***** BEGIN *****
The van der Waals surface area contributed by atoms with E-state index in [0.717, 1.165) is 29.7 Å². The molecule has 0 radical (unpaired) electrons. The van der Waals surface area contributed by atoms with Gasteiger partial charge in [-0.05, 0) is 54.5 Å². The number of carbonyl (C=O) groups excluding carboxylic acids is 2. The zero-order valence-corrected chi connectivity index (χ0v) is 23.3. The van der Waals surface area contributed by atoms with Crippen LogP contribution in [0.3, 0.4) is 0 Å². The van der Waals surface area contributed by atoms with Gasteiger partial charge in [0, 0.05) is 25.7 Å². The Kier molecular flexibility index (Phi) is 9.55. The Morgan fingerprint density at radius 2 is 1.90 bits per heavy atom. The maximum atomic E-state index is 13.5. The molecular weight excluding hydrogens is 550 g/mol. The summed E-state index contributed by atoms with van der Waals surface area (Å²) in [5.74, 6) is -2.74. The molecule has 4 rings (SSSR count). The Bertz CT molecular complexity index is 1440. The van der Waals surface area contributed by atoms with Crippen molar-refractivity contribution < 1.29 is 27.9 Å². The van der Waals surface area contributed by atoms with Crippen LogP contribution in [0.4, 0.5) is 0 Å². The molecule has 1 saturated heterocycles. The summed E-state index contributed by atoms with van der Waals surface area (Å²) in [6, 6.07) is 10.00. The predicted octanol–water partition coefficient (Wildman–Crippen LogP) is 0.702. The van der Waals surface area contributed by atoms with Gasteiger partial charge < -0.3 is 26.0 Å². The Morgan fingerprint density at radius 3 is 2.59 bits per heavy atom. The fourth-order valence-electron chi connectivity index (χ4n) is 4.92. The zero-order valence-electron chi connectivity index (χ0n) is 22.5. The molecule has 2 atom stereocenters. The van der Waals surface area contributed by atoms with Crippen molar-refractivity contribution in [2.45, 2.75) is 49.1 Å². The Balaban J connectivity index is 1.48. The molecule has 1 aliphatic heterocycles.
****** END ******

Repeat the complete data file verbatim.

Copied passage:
The van der Waals surface area contributed by atoms with E-state index in [0.717, 1.165) is 29.7 Å². The molecule has 0 radical (unpaired) electrons. The van der Waals surface area contributed by atoms with Gasteiger partial charge in [-0.05, 0) is 54.5 Å². The number of carbonyl (C=O) groups excluding carboxylic acids is 2. The zero-order valence-corrected chi connectivity index (χ0v) is 23.3. The van der Waals surface area contributed by atoms with Crippen LogP contribution in [0.3, 0.4) is 0 Å². The van der Waals surface area contributed by atoms with Gasteiger partial charge in [0, 0.05) is 25.7 Å². The Kier molecular flexibility index (Phi) is 9.55. The Morgan fingerprint density at radius 2 is 1.90 bits per heavy atom. The maximum atomic E-state index is 13.5. The molecular weight excluding hydrogens is 550 g/mol. The summed E-state index contributed by atoms with van der Waals surface area (Å²) in [5.74, 6) is -2.74. The molecule has 4 rings (SSSR count). The Bertz CT molecular complexity index is 1440. The van der Waals surface area contributed by atoms with Crippen molar-refractivity contribution < 1.29 is 27.9 Å². The van der Waals surface area contributed by atoms with Crippen LogP contribution in [0.4, 0.5) is 0 Å². The molecule has 1 saturated heterocycles. The summed E-state index contributed by atoms with van der Waals surface area (Å²) in [6, 6.07) is 10.00. The predicted octanol–water partition coefficient (Wildman–Crippen LogP) is 0.702. The van der Waals surface area contributed by atoms with Gasteiger partial charge < -0.3 is 26.0 Å². The Morgan fingerprint density at radius 3 is 2.59 bits per heavy atom. The fourth-order valence-electron chi connectivity index (χ4n) is 4.92. The zero-order valence-electron chi connectivity index (χ0n) is 22.5. The molecule has 2 atom stereocenters. The van der Waals surface area contributed by atoms with Crippen molar-refractivity contribution in [2.45, 2.75) is 49.1 Å². The Balaban J connectivity index is 1.48. The molecule has 1 aliphatic heterocycles.